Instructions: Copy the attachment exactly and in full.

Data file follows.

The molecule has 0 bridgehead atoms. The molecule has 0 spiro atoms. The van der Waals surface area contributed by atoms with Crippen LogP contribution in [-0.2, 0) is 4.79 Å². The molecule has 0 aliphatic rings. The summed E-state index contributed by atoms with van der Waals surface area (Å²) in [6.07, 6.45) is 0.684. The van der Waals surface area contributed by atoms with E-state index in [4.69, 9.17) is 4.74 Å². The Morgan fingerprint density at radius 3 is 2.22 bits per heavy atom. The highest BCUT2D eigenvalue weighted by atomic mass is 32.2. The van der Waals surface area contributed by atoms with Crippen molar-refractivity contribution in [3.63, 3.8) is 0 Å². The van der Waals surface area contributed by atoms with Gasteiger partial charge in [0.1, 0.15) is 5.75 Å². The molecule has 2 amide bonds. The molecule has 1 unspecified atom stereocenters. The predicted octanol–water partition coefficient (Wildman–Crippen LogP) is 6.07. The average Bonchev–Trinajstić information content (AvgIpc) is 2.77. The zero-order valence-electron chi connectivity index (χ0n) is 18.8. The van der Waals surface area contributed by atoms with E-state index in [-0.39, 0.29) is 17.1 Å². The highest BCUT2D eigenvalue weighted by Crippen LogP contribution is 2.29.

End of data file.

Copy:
The molecule has 0 bridgehead atoms. The molecule has 0 spiro atoms. The van der Waals surface area contributed by atoms with Crippen LogP contribution in [-0.2, 0) is 4.79 Å². The molecule has 0 aliphatic rings. The summed E-state index contributed by atoms with van der Waals surface area (Å²) in [6.07, 6.45) is 0.684. The van der Waals surface area contributed by atoms with E-state index in [4.69, 9.17) is 4.74 Å². The Morgan fingerprint density at radius 3 is 2.22 bits per heavy atom. The highest BCUT2D eigenvalue weighted by atomic mass is 32.2. The van der Waals surface area contributed by atoms with Crippen molar-refractivity contribution in [3.63, 3.8) is 0 Å². The van der Waals surface area contributed by atoms with Gasteiger partial charge in [0.1, 0.15) is 5.75 Å². The molecule has 2 amide bonds. The molecule has 1 unspecified atom stereocenters. The predicted octanol–water partition coefficient (Wildman–Crippen LogP) is 6.07. The average Bonchev–Trinajstić information content (AvgIpc) is 2.77. The zero-order valence-electron chi connectivity index (χ0n) is 18.8. The van der Waals surface area contributed by atoms with E-state index in [-0.39, 0.29) is 17.1 Å². The highest BCUT2D eigenvalue weighted by Crippen LogP contribution is 2.29.